Now that we reside in Florida, I doubt if we will ever see a snowflake in person again. Oh, sure, we could drive up North in the winter, but that's just foolish. One of our last winter trips to PA resulted in a nerve-wracking drive through a snowstorm in PA, ice in VA, sleet in NC, and a cold rain in SC and GA.
When we drove into FL and saw the blue skies and warmer weather, we vowed not to make a trip north in months with an "R" in their name.
But, I still have some good memories about growing up in snow country. I recall standing at our bay window in the living room, watching the snow fly against the streetlight out front.
I remember crisp, clear mornings with enough snow on the ground to cancel school. That meant that my daughter and I could trudge through the drifts downtown for breakfast in the old diner. After that, we could wax up the sled rails, pile the snow up against the terraces in our yard, and whiz down from the top to the fence.
One big drawback to living on the main street of town in the snow season was the parking situation. You had to dig out your car and then pray that someone wouldn't steal your parking space when you went to the store. Lots of people used to put folding chairs or garbage cans in their shoveled-out spaces to reserve them. That didn't always work.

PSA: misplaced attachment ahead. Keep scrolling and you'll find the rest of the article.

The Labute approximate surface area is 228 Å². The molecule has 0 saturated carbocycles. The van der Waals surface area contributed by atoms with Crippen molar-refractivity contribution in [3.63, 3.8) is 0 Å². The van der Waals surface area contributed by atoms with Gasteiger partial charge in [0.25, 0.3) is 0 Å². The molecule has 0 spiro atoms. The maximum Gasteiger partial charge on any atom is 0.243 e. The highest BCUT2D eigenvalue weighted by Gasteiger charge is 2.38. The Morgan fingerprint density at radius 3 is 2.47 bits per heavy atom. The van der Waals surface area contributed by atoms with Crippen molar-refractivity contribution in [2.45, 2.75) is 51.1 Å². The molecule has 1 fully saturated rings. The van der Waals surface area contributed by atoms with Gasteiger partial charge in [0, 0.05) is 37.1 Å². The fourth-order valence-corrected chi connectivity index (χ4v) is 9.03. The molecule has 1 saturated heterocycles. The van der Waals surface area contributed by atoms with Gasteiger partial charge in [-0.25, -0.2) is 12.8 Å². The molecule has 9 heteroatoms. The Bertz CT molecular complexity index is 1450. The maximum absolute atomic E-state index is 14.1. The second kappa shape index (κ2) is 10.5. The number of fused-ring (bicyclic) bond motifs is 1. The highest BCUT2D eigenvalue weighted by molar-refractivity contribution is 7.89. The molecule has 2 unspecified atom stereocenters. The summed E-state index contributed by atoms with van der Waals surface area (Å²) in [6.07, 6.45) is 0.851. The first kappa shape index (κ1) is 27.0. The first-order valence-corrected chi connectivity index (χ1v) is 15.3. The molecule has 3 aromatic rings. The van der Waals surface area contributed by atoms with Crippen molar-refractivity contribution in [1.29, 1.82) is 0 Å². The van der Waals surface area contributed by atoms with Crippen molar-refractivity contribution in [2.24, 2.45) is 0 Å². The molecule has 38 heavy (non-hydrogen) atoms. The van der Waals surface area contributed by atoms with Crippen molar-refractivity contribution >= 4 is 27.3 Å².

Another disadvantage to snow was the pile it made on our roof. Part of our home had a flat roof and we needed to keep heavy weight off it as much as possible. So, after a big snowstorm, we would take our brooms up there and push the snow off the roof. Luckily, none of us ever went sliding off, too.
I must say that living in the South for the past 15 years has been very comfortable. Unless there's a hurricane (and we haven't had one in 15 years), the weather is gorgeous. It is nice that the weather doesn't control our lives.
There's no fear of ice on the roads or pipes freezing or power outages or…well, you get the idea. Life is easier here - and, as we age, easier in wonderful.
When I lived in PA, I wrote a poem about a snowstorm. I'd like to share it with you.
Cold, damp bonechill
Soft, white powderflake
Wild, blowing crystalspark
Bright, silent camelhumps
Crisp, crunchy footfall
Dull, ashy tirespray
Enjoy your winter, northern friends. Say hello to the snowflakes for me.
Dr. Smith, she can be contacted by e mail at: firstname.lastname@example.org or in care of this newspaper.